[3] R. Puebla et al. arxiv:1810.08465

Seminar Room, Serrano 121 (CFMAC)


Carlos García Canal (Universidad Nacional de la Plata)
10:00 13-06-2018
A careful visit to the systems mentioned in the title allows one to find an equivalence among their dynamics. From this finding, a geometrical interpretation of the complex phase of he Cabibbo-Kobayashi-Maskawa matrix naturally appears.
Seminar Room, Serrano 121 (CFMAC)

Non-Equilibrium Quantum Dynamics and Conservation Laws: A Trapped-Ion Experiment Proposal.

Jordi Mur-Petit (Clarendon Laboratory, University of Oxford)
12:30 11-05-2018
Non-equilibrium dynamics of quantum many-body systems pose some of the most challenging open problems in Physics, such as how do quantum systems relax towards equilibrium or how could it be possible to extract work from them [1]. The emergent field of quantum thermodynamics applies principles and ideas from statistical mechanics and provides general results about these open questions. Among these results, the quantum fluctuation relations (QFRs) are especially powerful, as they lead to the formulation of new measurement protocols for thermometry in ultra-cold setups [2] and on work statistics in out-of-equilibrium processes [3], as recently demonstrated in pioneering experiments with trapped ions [4].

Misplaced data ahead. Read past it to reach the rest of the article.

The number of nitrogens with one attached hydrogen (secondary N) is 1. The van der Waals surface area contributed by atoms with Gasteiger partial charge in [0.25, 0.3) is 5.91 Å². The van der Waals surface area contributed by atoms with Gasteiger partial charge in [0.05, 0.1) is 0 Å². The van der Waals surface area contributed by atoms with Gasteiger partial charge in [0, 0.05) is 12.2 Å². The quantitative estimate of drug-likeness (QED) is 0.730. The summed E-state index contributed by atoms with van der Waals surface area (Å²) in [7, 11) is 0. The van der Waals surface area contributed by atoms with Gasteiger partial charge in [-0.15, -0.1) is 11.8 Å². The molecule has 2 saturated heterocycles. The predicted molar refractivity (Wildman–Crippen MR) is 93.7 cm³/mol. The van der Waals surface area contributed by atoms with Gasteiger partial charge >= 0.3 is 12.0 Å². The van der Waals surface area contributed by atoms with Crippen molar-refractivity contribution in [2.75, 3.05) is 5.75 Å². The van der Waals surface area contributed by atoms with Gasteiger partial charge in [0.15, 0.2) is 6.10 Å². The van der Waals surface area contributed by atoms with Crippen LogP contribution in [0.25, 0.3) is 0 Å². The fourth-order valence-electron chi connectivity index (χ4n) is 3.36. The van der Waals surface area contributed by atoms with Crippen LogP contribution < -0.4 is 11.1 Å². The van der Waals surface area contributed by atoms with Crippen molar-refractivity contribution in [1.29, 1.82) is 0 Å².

I will offer a review of these advances and discuss the limitations of QFRs when trying to obtain information about a quantum system with conserved charges. After this, I will present a new set of generalized fluctuation relations that are suitable for such a system, and illustrate its impact in a proposed trapped-ion experiment [5].

I will also provide an overview of ongoing research at interrogating complex quantum systems with quantum probes [6], and talk about new avenues opened up by certain recent advances that have been made concerning the trapping and cooling of diatomic molecules [7].

[1] See S. Vinjanampathy, J. Anders, Contemp. Phys. 57, 545 (2016) for a recent review.
[2] T. H. Johnson et al., Phys. Rev. A 93, 053619 (2016)
[3] R. Dorner et al., Phys. Rev. Lett. 110, 230601 (2013); also L. Mazzola et al., ibid. 110, 230602 (2013), and T. B. Batalhão et al., ibid. 113, 140601 (2014).
[4] S. An et al., Nature Phys. 11, 193 (2015); also J. Roßnagel et al., Science 352, 325 (2016).
[5] J. Mur-Petit, A. Relaño, R. A. Molina, D. Jaksch, Nature Comms. (2018); in the press, preprint available at arXiv:1711.00871.
[6] A. Usui, B. Buča, J. Mur-Petit. Quantum probe spectroscopy for cold atomic systems [arXiv:1804.09237].
[7] J. A. Blackmore et al., Ultracold Molecules: A Platform for Quantum Simulation [arXiv:1804.02372].

Seminar Room, Serrano 121 (CFMAC)